I have always wanted to grow a lot of garden produce for my family. Unfortunately, like a lot of people (even you?) I’ve had my share of failures with gardening.
I’ve seen (or not seen, actually) seeds planted that never germinated.
Seeds that grew above the ground withered and died. These plants got diseases, were attacked by pests, and failed to give few or any production.
I understand why people get so frustrated with gardening and give up. Trust me, I’ve been there.
Now I want to give you some tips to help you have a better garden!
So let’s try to figure out why you’re not having success.
Note: This post may contain affiliate links that give us a small commission at no cost to you. See the Disclosures page for more info.
Why? Why? Why? Why? Why?
My toddler learned a new word recently, and uses it all the time.
If have you ever dealt with a child whose favorite word is “Why”, you know how frustrating it can be to answer that question.
Now, you want to get to the base of the problem and fix it instead of wasting time working on symptoms.
One way to determine the cause of a failure is asking Why? at each stage to drill down to the root action or cause.
This is sometimes called the 5 whys method, though you can use any number until you find the root cause.
Once you find the root cause the solutions should be self-evident. Or at least the problems easier to see and develop ways to fix it.
Toyota (and many other manufacturers) uses this method to improve its production lines.
It’s also at the heart of efficiency methods like Kaizan, Lean Manufacturing, and Six Sigma, that reward small improvements.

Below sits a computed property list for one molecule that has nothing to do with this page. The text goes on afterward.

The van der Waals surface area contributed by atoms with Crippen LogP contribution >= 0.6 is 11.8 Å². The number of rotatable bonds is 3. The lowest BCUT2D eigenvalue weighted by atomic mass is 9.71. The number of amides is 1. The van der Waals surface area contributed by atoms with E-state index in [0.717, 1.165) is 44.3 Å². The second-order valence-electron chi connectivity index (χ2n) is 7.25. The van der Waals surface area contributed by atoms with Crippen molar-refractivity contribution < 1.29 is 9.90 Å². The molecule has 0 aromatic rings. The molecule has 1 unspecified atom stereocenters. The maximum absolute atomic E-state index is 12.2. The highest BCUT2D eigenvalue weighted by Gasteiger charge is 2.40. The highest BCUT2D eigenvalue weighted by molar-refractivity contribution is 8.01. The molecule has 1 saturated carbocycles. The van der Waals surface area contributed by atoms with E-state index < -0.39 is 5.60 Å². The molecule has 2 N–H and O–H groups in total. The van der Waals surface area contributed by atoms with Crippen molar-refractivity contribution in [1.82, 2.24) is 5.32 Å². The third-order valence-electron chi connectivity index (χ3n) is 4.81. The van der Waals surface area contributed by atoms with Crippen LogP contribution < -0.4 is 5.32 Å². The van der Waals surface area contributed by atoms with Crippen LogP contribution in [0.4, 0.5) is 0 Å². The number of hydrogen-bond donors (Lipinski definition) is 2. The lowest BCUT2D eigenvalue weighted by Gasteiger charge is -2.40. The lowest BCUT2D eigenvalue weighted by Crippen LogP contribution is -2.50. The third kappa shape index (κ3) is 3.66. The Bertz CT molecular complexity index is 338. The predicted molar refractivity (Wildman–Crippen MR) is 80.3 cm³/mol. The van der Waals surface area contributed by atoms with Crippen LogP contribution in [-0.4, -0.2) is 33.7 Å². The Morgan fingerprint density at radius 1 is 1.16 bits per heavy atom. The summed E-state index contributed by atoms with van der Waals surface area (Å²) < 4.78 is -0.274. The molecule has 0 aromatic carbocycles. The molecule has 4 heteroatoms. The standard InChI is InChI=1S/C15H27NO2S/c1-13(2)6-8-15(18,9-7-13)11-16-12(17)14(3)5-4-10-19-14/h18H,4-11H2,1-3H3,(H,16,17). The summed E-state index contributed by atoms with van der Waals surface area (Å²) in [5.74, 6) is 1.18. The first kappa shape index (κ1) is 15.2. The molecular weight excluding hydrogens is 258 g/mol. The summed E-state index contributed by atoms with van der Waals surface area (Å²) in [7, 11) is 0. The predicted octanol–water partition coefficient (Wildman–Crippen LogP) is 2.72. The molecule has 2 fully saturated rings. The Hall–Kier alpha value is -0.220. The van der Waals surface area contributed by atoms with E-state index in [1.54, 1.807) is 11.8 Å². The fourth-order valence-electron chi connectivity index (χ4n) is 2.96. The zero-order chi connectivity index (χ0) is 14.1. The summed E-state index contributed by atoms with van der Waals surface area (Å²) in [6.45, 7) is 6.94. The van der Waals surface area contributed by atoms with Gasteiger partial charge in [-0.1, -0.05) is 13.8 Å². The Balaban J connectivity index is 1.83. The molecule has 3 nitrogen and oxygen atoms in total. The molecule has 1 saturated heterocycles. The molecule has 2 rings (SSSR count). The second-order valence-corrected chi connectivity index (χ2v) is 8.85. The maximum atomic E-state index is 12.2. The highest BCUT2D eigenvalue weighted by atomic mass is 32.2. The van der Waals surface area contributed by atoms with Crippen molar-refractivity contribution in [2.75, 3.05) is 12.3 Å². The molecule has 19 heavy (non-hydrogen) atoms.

Here’s an example:
Failure: The seeds didn’t germinate.
Why? The seeds were old, or the soil was too cold or hot, or were planted at the wrong depth, or had too much or too little water.
Why? I held onto the seeds and didn’t plant them soon enough. I planted the seeds too soon, or too late. I didn’t know the correct planting depth, or didn’t take care to do it right. I didn’t water enough, because I was busy and forgot.
Why? I’m cheap and didn’t want to throw away something I paid for. I didn’t look at the last frost date and count backwards to start it on time. I was trying to do too many things too fast to do them right. I forgot because the seed trays were “out of sight, out of mind.”
Why? I feel like I’m throwing away my time and energy that was traded for money. I didn’t care enough to do the job right. I don’t have a good seeds starting location.
Why? I don’t feel wealthy enough to waste resources. It wasn’t important enough to me (or not a priority) to do the job right. I haven’t made a good seeds starting location because it isn’t a high enough priority.